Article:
Do Any of These Titles Grab You?

leather-book-preview[1]Two weeks ago, I blogged about my struggle to find a title for my 6th Casey Holland mystery, I’ve been giving titles a lot of thought since then, especially since I’m closing in on finishing the 6th draft.

Thanks to all of those who provided helpful comments, and I’ve managed to come up with a shortlist of candidates. To me, each of the eight listed below speaks to the theme and/or crimes in the book, but let’s approach this from another angle.

Suppose you were browsing through the mystery/thriller section in a bookstore, and saw a title on a book that you knew nothing about. Would any of these titles make you want to pick up the book and read the back cover? Maybe flip through a few pages?

  1. Senseless Acts
  2. The Blade Man
  3. Relentless
  4. Ruthless
  5. Dead Set
  6. Hell-Bent
  7. Rage
  8. Enraged

Please let me know which one(s) capture your attention, or if none of them do, and thanks again for your input!

 

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MIA: A Title For My Next Novel

leather-book-preview[1]I’m working on the sixth draft of my current Casey Holland mystery. The book’s coming along nicely, except that I haven’t yet found the right title. Titles used to come easily for me, but for some reason the more books I write, the harder it gets.

The sixth installment in the series has Casey’s employer, Mainland Public Transport, (Casey’s a female security officer) under siege by an arsonist. Two of the company’s bus drivers have also been attacked by an unknown assailant who’s been attacking others in the same area of Coquitlam BC. Meanwhile, local thugs hold a grudge after an ugly confrontation with Casey and a driver during a riot. This isn’t the book blurb,  just my thoughts about will eventually be a blurb.

One of the ongoing themes is anger, the way it permeates the workplace, the public, and one’s personal life. Another part has to deal with mental illness issues that drivers in real life face from the public nearly every day.

There’s a lot of action and drama, which should make finding a title easier, yes? I’ve been compiling a list of key words and trying mind mapping, but so far nothing’s working. The title, Under Siege, aptly describes the plot and subplot, but it’s been used in movies and books many times before. So, if anyone has some great tips on coming up with a title, please let me know!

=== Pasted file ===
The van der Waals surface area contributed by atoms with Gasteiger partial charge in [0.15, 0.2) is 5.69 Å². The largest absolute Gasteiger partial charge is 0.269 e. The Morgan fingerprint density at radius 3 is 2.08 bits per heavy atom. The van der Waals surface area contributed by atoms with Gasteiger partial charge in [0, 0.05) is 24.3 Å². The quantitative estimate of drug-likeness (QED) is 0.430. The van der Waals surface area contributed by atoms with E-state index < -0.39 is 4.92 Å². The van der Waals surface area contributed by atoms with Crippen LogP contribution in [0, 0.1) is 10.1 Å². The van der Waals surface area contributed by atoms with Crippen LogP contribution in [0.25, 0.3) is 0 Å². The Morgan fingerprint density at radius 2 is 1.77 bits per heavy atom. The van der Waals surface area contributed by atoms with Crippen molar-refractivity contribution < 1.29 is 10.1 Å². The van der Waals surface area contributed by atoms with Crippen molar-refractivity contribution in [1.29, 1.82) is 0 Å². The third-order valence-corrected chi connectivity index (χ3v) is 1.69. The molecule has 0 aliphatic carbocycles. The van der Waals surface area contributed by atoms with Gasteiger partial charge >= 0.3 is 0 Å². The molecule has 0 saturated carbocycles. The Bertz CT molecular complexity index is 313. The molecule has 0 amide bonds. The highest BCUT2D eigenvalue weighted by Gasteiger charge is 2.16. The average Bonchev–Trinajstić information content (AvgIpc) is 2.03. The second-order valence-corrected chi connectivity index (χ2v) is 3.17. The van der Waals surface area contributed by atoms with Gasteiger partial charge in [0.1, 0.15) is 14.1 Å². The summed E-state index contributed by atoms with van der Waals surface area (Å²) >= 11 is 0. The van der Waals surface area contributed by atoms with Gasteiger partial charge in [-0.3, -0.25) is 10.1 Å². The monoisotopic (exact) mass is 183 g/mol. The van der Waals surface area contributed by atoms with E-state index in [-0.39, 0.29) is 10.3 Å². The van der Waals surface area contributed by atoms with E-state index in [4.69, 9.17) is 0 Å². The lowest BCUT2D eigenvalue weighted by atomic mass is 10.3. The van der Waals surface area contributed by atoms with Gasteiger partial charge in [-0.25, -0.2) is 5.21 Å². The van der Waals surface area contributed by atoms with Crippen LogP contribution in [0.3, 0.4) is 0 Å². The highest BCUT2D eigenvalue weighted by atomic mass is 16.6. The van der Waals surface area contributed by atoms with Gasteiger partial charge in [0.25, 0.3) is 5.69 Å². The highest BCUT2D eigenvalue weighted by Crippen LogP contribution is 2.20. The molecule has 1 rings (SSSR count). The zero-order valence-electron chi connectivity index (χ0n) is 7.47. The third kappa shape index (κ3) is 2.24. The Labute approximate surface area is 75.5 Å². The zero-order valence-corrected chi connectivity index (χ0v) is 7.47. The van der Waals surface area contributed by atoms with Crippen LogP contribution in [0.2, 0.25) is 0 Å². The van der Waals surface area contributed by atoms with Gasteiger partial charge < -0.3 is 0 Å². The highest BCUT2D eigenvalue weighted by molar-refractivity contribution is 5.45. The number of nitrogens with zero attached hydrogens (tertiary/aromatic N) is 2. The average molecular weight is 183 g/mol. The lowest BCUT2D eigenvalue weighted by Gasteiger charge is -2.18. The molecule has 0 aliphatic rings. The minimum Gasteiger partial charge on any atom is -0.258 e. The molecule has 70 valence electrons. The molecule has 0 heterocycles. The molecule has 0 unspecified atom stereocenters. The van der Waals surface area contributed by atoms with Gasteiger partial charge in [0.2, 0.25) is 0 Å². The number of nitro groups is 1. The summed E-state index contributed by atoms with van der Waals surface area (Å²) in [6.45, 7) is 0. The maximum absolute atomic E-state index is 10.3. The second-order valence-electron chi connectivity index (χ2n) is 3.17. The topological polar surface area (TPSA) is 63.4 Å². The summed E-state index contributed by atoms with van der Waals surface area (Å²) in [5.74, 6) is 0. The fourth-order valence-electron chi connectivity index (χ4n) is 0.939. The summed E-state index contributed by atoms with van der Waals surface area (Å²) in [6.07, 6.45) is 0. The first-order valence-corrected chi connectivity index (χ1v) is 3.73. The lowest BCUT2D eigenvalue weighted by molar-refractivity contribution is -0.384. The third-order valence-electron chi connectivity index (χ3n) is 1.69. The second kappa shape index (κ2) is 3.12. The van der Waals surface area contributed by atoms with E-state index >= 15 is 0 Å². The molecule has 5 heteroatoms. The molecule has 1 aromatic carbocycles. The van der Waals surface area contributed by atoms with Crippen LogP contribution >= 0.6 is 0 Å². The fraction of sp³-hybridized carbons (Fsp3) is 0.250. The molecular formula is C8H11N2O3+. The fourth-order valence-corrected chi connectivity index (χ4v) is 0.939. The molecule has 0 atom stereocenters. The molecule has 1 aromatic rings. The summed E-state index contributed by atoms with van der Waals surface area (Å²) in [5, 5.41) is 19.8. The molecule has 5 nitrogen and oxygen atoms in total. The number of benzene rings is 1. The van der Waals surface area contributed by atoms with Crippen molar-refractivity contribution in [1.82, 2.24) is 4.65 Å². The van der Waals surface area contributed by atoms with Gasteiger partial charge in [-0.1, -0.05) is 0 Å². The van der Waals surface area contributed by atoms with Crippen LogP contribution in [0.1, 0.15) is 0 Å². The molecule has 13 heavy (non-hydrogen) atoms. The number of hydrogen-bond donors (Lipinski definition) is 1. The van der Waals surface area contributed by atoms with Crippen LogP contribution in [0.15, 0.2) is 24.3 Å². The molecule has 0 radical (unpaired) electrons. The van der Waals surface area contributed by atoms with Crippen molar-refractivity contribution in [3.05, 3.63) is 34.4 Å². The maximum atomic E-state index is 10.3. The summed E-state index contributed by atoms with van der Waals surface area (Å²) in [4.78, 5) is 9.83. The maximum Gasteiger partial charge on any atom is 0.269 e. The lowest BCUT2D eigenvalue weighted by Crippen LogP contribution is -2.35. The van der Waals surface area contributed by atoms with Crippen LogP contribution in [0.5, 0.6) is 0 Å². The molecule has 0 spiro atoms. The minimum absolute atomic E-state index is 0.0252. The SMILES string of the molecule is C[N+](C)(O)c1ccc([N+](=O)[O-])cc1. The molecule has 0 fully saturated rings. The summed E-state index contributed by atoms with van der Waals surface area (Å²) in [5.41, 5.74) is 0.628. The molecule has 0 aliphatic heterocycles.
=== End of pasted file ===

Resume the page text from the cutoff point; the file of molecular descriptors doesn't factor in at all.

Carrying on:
Five Great Quotes for Writers

success-failure[1]Great quotes are like mantras to me. Words to live by, to be inspired by. They can be funny, poignant, or even maudlin, but if they resonate with me in some way, they go into my collection.

I don’t have a large collection yet, but after reviewing the few I do have, I found that they still work for me, even though some I found over 20 years ago.

I’m sharing five of my favorites. You’ll notice that many have a lot to do with success and failure, which isn’t a negative in my view, but rather a reality, a challenge, and a necessary part of life.

Some of the quotes directly refer to writers or the writing life, but many are more generic thoughts that certainly can apply to writers. Do any of these resonate with you?

  1. Success is walking from failure to failure with no loss of enthusiasm. – Winston Churchill 
  2.  Success is not built on success. It’s built on failure. It’s built on frustration. Sometimes it’s built on catastrophe. – Sumner Redstone
  3.  Rejection is a writer’s best friend. If you are not failing regularly, you are living so far below your potential that you’re failing anyway. – Gregg Levoy
  4.  I can accept failure, everyone fails at something. But I can’t accept not trying. – Michael Jordan.
  5. I love deadlines. I love the whooshing noise they make as they go by. – Douglas Adams

And finally, I’m sharing one that has nothing to do with writing, but given the world’s political climate, I couldn’t resist:

No diet will remove all the fat from your body because the brain is entirely fat. Without a brain, you might look good, but all you could do is run for public office —  George Bernard Shaw

If you have any great quotes, please feel free to send them along!

My Latest Craft Fair Experience

Launch Mar2012-21One of the most interesting things about selling my books at craft fairs is the people I meet, and this year’s Creative Chaos experience in Vernon, BC was no exception.